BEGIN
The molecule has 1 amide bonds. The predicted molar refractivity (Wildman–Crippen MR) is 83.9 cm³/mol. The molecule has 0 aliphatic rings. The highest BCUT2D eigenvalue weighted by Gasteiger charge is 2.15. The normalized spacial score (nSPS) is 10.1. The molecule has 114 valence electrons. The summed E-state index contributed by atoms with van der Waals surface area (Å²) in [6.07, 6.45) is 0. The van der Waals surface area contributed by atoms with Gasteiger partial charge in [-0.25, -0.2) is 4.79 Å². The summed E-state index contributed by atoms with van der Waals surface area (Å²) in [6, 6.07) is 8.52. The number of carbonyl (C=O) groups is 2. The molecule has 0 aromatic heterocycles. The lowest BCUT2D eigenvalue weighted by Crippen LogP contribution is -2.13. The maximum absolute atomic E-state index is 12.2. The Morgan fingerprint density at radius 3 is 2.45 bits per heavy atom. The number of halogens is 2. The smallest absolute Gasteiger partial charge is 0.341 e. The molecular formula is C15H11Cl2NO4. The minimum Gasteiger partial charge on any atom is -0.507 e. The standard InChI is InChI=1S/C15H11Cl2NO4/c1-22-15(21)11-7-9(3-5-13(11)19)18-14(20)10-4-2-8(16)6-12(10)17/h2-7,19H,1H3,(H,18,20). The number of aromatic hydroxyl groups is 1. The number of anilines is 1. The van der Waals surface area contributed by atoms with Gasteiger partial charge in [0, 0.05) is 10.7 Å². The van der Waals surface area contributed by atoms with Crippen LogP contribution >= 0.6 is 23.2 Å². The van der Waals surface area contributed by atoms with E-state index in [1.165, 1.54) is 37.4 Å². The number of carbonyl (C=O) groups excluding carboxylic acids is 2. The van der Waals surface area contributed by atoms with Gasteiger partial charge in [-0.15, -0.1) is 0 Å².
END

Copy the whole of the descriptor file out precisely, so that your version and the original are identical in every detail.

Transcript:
The molecule has 1 amide bonds. The predicted molar refractivity (Wildman–Crippen MR) is 83.9 cm³/mol. The molecule has 0 aliphatic rings. The highest BCUT2D eigenvalue weighted by Gasteiger charge is 2.15. The normalized spacial score (nSPS) is 10.1. The molecule has 114 valence electrons. The summed E-state index contributed by atoms with van der Waals surface area (Å²) in [6.07, 6.45) is 0. The van der Waals surface area contributed by atoms with Gasteiger partial charge in [-0.25, -0.2) is 4.79 Å². The summed E-state index contributed by atoms with van der Waals surface area (Å²) in [6, 6.07) is 8.52. The number of carbonyl (C=O) groups is 2. The molecule has 0 aromatic heterocycles. The lowest BCUT2D eigenvalue weighted by Crippen LogP contribution is -2.13. The maximum absolute atomic E-state index is 12.2. The Morgan fingerprint density at radius 3 is 2.45 bits per heavy atom. The number of halogens is 2. The smallest absolute Gasteiger partial charge is 0.341 e. The molecular formula is C15H11Cl2NO4. The minimum Gasteiger partial charge on any atom is -0.507 e. The standard InChI is InChI=1S/C15H11Cl2NO4/c1-22-15(21)11-7-9(3-5-13(11)19)18-14(20)10-4-2-8(16)6-12(10)17/h2-7,19H,1H3,(H,18,20). The number of aromatic hydroxyl groups is 1. The number of anilines is 1. The van der Waals surface area contributed by atoms with Gasteiger partial charge in [0, 0.05) is 10.7 Å². The van der Waals surface area contributed by atoms with Crippen LogP contribution >= 0.6 is 23.2 Å². The van der Waals surface area contributed by atoms with E-state index in [1.165, 1.54) is 37.4 Å². The number of carbonyl (C=O) groups excluding carboxylic acids is 2. The van der Waals surface area contributed by atoms with Gasteiger partial charge in [-0.15, -0.1) is 0 Å².